Mark Nicholls visits the land of tigers, maharajahs and fabulous forts on a visit to northern India.
The old palace at the top of a winding, climbing, road through the town of Karauli, has a ghostly feel.
Almost deserted, apart from artisans restoring the intricate paintwork on the faded facades and scampering monkeys, it is an eclectic blend of architectural styles.
With the older chambers dating from the late 14th century, this was the residence of the Maharajahs of Karauli until the middle years of the 20th century when, in the final throes of British rule, they moved a few miles out of town and into a purpose-built palace.
Today, it is a heritage hotel and the man who – under different circumstances – would have been ruler of the region, is our host.
“We are still Maharajahs,” insists Krishna Chandra Pal. “We do not rule with administrative powers, but we still have social obligations and religious duties, which we take very seriously, and are still looked up to by the people in terms of position.”
He is the modern-day Maharajah of Karauli, a title inherited in 1985 from his grandfather Ganesh Pal, who was the last official Maharajah before the British left and Independence was declared in August 1947.
As head of the Yaduvanshi Rajputs, he is the 181st in a line of rulers that claims to trace its ancestry all the way back to Lord Krishna, the god of compassion, love and tenderness in Hinduism.
The Bhanwar Vilas Hotel became the dynasty’s new royal residence in 1938. In many ways, as we sit chatting on a veranda, little has changed.
The entrance hall is grand and retains a 1930s Indian charm with antiques, sofas and trophies, portraits of Maharajahs past, and ornaments and furnishings of a former, more sumptuous, era.
Black and white photographs of family members in regalia hang from walls linking quiet courtyards where pre-dinner gin and tonics are sipped, and a full-sized snooker table is set up for a game.
The dining room is elegant with a long table, but dinner is served al fresco to 21st century guests whenever possible, with dishes such as dal, rice, chicken and lamb curries, vegetarian and meat thalis, aubergines and mutter paneer, steaming chapatis and puffed naan.
Bhanwar Vilas, with 47 rooms including four suites, became a hotel in 1992. The surrounding estate, spread over 50 acres, has gardens and horticultural land where much of the organic produce for the kitchen is grown. A dairy shed with cattle produces milk and cheese; a hen house and aviaries yield eggs daily; and there is stabling for horses which guests can ride. Behind a discreet wall is a swimming pool.
“We still live here as a family,” explains Krishna, surveying the expanse of the property. “We decided to make it a hotel because it is a big house and very quiet and isolated and it is nice to have people visit us from different parts of the world.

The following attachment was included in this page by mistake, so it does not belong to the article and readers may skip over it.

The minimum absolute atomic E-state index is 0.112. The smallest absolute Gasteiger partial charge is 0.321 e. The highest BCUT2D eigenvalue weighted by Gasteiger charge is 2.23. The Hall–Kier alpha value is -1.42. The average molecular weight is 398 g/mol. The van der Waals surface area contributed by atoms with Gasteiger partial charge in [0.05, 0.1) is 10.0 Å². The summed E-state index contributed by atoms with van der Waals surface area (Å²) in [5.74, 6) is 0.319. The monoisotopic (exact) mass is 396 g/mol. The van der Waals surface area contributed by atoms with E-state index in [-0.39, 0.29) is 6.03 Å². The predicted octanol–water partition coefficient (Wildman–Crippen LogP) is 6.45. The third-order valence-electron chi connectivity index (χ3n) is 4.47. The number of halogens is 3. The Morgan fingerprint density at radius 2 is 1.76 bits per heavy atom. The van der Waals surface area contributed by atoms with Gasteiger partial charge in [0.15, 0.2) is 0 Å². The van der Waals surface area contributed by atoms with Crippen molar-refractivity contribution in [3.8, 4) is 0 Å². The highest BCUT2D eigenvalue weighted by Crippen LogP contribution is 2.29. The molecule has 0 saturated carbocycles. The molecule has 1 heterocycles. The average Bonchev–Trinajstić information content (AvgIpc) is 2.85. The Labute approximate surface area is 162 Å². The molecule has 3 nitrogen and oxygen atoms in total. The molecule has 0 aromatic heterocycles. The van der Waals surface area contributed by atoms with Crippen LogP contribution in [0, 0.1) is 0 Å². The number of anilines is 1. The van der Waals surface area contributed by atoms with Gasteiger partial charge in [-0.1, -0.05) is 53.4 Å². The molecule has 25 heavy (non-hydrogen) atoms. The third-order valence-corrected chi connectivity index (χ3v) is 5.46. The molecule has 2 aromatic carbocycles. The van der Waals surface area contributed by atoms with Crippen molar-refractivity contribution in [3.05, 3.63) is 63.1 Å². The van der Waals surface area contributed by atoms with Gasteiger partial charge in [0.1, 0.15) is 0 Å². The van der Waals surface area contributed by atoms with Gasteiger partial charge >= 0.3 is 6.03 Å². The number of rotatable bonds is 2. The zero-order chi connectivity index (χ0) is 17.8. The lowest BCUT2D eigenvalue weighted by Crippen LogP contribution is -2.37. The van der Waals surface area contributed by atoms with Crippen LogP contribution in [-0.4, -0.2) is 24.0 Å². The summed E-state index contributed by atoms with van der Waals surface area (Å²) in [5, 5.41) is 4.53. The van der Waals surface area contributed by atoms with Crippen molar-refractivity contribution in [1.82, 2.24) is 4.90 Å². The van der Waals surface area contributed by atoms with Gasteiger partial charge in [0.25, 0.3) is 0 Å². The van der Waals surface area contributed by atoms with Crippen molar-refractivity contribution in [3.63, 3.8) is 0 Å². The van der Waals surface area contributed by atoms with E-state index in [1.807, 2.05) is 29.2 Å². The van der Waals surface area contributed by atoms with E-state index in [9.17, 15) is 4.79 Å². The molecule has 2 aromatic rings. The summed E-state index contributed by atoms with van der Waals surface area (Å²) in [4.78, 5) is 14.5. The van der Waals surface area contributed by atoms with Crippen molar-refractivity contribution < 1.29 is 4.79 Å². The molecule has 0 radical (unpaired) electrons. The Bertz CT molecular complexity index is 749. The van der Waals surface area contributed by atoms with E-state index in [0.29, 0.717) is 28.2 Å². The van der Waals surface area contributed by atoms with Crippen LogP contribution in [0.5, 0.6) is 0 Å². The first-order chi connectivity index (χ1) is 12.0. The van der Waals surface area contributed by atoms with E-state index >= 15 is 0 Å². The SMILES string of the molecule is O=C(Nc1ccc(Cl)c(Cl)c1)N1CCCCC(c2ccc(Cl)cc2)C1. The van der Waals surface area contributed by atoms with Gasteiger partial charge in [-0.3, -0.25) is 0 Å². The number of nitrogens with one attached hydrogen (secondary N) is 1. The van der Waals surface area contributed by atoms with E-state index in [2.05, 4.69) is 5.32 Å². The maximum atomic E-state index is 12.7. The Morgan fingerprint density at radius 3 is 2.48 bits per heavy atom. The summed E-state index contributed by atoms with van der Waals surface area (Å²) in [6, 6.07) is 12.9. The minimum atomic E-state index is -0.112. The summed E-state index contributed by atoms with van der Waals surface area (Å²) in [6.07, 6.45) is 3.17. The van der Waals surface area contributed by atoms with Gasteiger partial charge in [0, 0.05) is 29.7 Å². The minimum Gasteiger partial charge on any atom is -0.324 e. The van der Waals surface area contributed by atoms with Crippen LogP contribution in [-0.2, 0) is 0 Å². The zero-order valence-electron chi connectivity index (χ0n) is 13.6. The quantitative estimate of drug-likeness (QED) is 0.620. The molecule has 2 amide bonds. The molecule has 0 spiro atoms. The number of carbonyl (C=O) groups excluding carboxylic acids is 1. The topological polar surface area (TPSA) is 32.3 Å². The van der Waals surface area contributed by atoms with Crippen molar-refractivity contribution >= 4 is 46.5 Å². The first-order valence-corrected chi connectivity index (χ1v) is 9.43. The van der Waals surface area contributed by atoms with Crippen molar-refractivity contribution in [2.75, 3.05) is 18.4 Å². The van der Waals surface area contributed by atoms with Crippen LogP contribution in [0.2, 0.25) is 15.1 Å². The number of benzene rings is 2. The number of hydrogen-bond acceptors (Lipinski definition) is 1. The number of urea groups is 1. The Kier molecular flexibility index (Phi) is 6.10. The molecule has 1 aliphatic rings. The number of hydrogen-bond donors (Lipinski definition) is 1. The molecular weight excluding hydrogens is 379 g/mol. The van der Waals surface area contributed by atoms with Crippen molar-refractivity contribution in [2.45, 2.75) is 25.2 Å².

“We are a heritage hotel with a homely and cultural atmosphere where our guests can experience life how it was in the old days. We have not modernised the property that much, we like to keep it as it was, and as a family we love to discuss the history and the culture of the place and interact with the guests.
“That special relaxed atmosphere we have here is the big difference between us and other hotels. We also give employment to about 50 local people and encourage workers who make handicrafts to help conserve the old traditions.”
Earlier, I had taken a camel cart to ride through Karauli up to the old palace to see how the Maharajas of yesteryear lived when the town was the capital of a princely state. We bumped past roadside stalls selling fruit and produce, winding along narrow streets where shacks showed signs of all kinds of trades in progress. Engineers repaired electric motors, barbers shaved men or cut the hair of young boys; ladies in bright saris sat cross-legged in bangle emporiums; barrows sold fruit and chai; and paan sellers did a roaring trade. Young children danced behind the carts as rickshaws and wagons weaved between. Others waved as we journeyed, which left me thinking: is Karauli the friendliest town in Rajasthan?
At the main gate, the carts turned beneath a large arch adorned with Krishna paintings as the palace soared above, five storeys high.
Close by were the workings of the former mint, where Karauli coinage was made, while within were courtyards and halls, residences of kings, harems and a queen’s quarters, kitchens and hidden sleeping rooms, many adorned with fine miniature paintings.
From the higher levels, views are of the town, blue-painted Brahmin houses, and mausoleums of past rulers on the river bank.
Whilst the new palace dates from 1938, the family only finally left the old palace as an administrative seat in 1949. For many years after that it remained empty and some of its contents were at times looted, but it is now open to visitors as restoration work continues on the intricate paintings and artwork.
The palace also contains the Madan Mohanji Temple where the evening Hindu aarti ceremony is a memorable experience to observe.
My visit to Karauli was as part of a group from adventure travel company Explore, charting a route across northern India from Delhi via Agra, visiting the Moghul monuments and mausoleums such as the Taj Mahal and the abandoned city of Fatehpur Sikri before heading into Rajasthan and the land of tigers, Maharajas and fabulous forts.
From exploring the palaces of Karauli, we headed to the wetlands and marshes of Keoladeo National Park near Bharatpur by cycle rickshaw to see a range of birds including heron, cormorant, kingfisher, egrets, Eurasian spoonbill, storks and sarus crane, before detouring to Sawai Madhopur and the famous tiger territories of Ranthambore.